Let’s be honest, though: it was never going to be a disaster. The country has had some bad headlines – last year’s growth, for instance, which was 7.8%, it was its worst rate for 13 years. If growth drops below 7.6% this year, it will be its worst performance since 1990: economic growth has actually slowed for the last 11 of the last 14 quarters. But it’s all relative: over here, we’ll be excited if we achieve growth of 1.4% in 2013.
Still, you can see the reasoning behind any anxiety: when the global recession hit, demand from other countries began to fall and the Chinese government realised it was over-reliant on exports. Since then, it’s been trying to increase domestic demand to offset the fall in exports.
Earlier this year it introduced a ‘mini-stimulus’, setting up a railway development fund and suspending VAT and turnover tax for small businesses with monthly sales of less than 20,000 yuan (£2,125). It’s also helping to boost that export market by simplifying customs procedures and making it easier for small businesses to sell overseas.
But a raft of monthly data for September suggests the stimulus has had a mixed impact: factory output increased by 10.2%, down from 10.4% in August, while retail sales grew 13.3%, slightly down from August’s 13.4% rise and lower than analysts’ 13.5% expectation. Of course, the effects of the stimulus will take a little longer to be felt (the VAT cut, for instance, was only introduced in August). So the country is now playing the waiting game.
As Tim Condon from ING pointed out, while the effect of the mini-stimulus was probably less than hoped, it was ‘enough to keep [China] going at this pace in the fourth quarter’.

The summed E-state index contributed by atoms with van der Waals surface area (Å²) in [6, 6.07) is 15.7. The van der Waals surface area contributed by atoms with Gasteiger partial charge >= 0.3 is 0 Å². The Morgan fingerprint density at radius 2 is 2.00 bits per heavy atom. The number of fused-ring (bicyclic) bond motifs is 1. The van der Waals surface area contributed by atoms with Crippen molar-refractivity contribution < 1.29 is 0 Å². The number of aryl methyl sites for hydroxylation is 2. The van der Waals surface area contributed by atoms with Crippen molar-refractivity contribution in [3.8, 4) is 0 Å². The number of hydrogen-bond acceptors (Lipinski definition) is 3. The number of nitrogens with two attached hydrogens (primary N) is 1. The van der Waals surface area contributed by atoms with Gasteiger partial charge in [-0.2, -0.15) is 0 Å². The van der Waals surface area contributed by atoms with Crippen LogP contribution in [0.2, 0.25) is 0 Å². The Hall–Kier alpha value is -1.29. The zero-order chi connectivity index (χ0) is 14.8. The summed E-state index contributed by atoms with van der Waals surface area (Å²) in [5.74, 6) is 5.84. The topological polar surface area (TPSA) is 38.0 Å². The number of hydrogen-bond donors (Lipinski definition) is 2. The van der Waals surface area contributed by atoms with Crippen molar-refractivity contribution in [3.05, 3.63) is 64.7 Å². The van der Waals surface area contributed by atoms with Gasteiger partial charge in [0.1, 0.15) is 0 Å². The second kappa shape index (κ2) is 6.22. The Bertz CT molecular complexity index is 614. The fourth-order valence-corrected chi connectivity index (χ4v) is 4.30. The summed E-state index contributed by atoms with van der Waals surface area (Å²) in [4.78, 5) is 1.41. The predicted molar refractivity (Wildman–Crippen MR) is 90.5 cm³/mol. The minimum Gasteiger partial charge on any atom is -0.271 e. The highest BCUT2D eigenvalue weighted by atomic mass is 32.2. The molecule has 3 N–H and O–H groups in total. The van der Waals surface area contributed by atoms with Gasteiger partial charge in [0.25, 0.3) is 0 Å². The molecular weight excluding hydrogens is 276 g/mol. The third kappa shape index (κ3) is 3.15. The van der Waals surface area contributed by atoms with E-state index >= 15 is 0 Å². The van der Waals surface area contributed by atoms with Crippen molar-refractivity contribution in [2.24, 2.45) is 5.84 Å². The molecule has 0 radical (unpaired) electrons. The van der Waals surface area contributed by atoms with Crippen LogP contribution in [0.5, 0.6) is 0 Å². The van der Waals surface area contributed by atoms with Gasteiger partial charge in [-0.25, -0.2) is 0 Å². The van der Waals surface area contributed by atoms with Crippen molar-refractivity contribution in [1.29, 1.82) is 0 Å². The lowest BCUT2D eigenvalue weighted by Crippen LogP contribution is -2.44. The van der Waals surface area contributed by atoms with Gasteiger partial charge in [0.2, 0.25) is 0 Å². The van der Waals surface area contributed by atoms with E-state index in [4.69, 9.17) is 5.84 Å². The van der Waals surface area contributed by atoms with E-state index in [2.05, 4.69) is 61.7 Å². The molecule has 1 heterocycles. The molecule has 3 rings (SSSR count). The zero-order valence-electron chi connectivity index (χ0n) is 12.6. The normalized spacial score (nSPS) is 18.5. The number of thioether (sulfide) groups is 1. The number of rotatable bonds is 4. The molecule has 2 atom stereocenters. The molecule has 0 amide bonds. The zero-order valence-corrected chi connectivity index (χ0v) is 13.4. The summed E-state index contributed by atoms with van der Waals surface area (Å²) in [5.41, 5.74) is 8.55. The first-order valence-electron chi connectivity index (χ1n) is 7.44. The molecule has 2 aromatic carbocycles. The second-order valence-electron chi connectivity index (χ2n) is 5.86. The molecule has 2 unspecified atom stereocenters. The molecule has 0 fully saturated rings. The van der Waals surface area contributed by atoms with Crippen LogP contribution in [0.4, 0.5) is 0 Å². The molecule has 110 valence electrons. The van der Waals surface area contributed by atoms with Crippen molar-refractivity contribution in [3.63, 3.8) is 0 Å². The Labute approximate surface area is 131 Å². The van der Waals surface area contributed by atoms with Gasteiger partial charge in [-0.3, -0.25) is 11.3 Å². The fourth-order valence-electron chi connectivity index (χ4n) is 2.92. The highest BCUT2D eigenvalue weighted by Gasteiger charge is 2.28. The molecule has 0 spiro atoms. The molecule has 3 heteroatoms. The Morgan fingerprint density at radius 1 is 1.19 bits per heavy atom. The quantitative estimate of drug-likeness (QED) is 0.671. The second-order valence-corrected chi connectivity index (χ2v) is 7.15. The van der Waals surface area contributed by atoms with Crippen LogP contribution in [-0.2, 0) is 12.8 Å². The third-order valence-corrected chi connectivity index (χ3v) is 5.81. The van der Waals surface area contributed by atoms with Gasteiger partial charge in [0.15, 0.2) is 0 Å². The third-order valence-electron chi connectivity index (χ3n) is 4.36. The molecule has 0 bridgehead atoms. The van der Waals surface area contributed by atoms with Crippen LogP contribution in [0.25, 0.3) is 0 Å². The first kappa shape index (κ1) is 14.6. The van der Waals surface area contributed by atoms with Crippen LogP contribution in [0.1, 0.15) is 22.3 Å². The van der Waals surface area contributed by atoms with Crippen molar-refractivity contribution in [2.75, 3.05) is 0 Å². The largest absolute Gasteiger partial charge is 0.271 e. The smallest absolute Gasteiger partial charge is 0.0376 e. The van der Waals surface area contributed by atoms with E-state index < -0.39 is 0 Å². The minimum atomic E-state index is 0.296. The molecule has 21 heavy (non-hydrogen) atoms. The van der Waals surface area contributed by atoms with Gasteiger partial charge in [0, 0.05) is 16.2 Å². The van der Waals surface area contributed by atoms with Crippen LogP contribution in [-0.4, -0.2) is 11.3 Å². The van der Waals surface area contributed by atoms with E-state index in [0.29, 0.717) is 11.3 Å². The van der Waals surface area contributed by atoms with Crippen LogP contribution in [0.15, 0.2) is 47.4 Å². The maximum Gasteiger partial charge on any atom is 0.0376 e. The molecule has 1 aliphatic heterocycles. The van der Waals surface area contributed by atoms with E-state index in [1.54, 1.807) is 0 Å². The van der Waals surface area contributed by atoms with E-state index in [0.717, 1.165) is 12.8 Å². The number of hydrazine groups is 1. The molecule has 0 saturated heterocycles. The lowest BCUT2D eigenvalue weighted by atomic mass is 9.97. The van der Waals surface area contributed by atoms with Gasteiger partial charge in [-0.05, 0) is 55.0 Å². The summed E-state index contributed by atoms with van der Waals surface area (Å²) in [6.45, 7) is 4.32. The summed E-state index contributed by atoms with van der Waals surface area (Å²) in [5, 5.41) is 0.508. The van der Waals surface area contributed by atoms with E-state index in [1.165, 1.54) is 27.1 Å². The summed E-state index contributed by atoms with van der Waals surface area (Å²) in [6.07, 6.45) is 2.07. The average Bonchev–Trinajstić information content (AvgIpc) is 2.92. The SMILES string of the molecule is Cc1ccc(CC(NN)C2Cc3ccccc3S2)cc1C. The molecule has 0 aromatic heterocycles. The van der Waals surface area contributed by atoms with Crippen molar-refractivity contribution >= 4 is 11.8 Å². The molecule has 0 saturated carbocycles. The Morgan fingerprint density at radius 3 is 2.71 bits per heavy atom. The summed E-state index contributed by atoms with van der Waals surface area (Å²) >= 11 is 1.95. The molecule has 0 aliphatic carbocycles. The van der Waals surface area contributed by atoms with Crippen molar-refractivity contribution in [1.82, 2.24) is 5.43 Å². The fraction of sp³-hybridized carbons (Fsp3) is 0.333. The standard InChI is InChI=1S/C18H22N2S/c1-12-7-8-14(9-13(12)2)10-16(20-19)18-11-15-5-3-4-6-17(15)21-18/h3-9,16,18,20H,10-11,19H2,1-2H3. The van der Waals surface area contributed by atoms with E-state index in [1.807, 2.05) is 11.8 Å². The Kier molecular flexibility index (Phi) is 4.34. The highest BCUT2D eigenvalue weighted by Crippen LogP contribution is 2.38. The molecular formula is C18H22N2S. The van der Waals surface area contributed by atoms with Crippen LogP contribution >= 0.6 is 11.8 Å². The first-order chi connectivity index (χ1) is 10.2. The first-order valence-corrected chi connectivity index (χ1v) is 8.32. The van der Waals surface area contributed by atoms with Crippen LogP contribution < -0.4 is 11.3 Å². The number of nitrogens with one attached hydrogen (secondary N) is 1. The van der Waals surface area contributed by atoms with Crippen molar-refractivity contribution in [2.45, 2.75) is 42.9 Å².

And it turns out Osborne and his Chinese counterparts had plenty in common: the other major economic concern is of a property bubble. Prices in the country have risen for eight months in a row, despite ‘cooling measures’ introduced by the government several months ago. Now analysts are warning that growth is being driven by the property market, rather than increased consumer demand like the government wanted. Some, like IHS vice-president Tony Nash, reckon it could pose ‘a serious threat to China’s growth’.
Excellent timing, then, for Osborne to announce that he’s signed a memorandum of understanding that could eventually give China a ‘majority stake’ in our nuclear power industry. If there’s one thing the UK needs, it’s for its energy sector to rely on funding from a country which itself is reliant on external forces. If just one card moves, the whole stack could come toppling down…